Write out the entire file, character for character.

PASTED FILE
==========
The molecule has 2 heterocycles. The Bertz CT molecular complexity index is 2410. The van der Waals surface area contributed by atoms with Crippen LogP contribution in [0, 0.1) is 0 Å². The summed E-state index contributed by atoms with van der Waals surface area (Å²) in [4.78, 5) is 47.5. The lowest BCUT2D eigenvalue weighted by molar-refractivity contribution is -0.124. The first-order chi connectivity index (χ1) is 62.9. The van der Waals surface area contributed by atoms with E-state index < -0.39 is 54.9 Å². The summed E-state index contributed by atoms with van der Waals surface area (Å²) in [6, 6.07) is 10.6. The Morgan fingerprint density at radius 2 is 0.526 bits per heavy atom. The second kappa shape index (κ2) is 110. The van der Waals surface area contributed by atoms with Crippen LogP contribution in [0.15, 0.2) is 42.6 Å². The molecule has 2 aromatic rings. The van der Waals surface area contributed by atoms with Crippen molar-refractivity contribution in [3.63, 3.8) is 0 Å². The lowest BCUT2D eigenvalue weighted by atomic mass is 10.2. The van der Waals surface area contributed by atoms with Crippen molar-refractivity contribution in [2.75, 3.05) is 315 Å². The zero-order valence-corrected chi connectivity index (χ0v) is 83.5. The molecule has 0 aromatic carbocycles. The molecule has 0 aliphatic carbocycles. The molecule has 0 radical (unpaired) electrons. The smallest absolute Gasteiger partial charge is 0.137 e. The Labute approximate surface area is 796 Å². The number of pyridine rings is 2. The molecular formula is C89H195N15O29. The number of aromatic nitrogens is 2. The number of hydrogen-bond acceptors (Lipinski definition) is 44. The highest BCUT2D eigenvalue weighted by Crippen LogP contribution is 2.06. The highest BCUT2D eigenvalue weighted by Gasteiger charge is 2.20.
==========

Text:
The molecule has 2 heterocycles. The Bertz CT molecular complexity index is 2410. The van der Waals surface area contributed by atoms with Crippen LogP contribution in [0, 0.1) is 0 Å². The summed E-state index contributed by atoms with van der Waals surface area (Å²) in [4.78, 5) is 47.5. The lowest BCUT2D eigenvalue weighted by molar-refractivity contribution is -0.124. The first-order chi connectivity index (χ1) is 62.9. The van der Waals surface area contributed by atoms with E-state index < -0.39 is 54.9 Å². The summed E-state index contributed by atoms with van der Waals surface area (Å²) in [6, 6.07) is 10.6. The Morgan fingerprint density at radius 2 is 0.526 bits per heavy atom. The second kappa shape index (κ2) is 110. The van der Waals surface area contributed by atoms with Crippen LogP contribution in [0.15, 0.2) is 42.6 Å². The molecule has 2 aromatic rings. The van der Waals surface area contributed by atoms with Crippen molar-refractivity contribution in [3.63, 3.8) is 0 Å². The lowest BCUT2D eigenvalue weighted by atomic mass is 10.2. The van der Waals surface area contributed by atoms with Crippen molar-refractivity contribution in [2.75, 3.05) is 315 Å². The zero-order valence-corrected chi connectivity index (χ0v) is 83.5. The molecule has 0 aromatic carbocycles. The molecule has 0 aliphatic carbocycles. The molecule has 0 radical (unpaired) electrons. The smallest absolute Gasteiger partial charge is 0.137 e. The Labute approximate surface area is 796 Å². The number of pyridine rings is 2. The molecular formula is C89H195N15O29. The number of aromatic nitrogens is 2. The number of hydrogen-bond acceptors (Lipinski definition) is 44. The highest BCUT2D eigenvalue weighted by Crippen LogP contribution is 2.06. The highest BCUT2D eigenvalue weighted by Gasteiger charge is 2.20.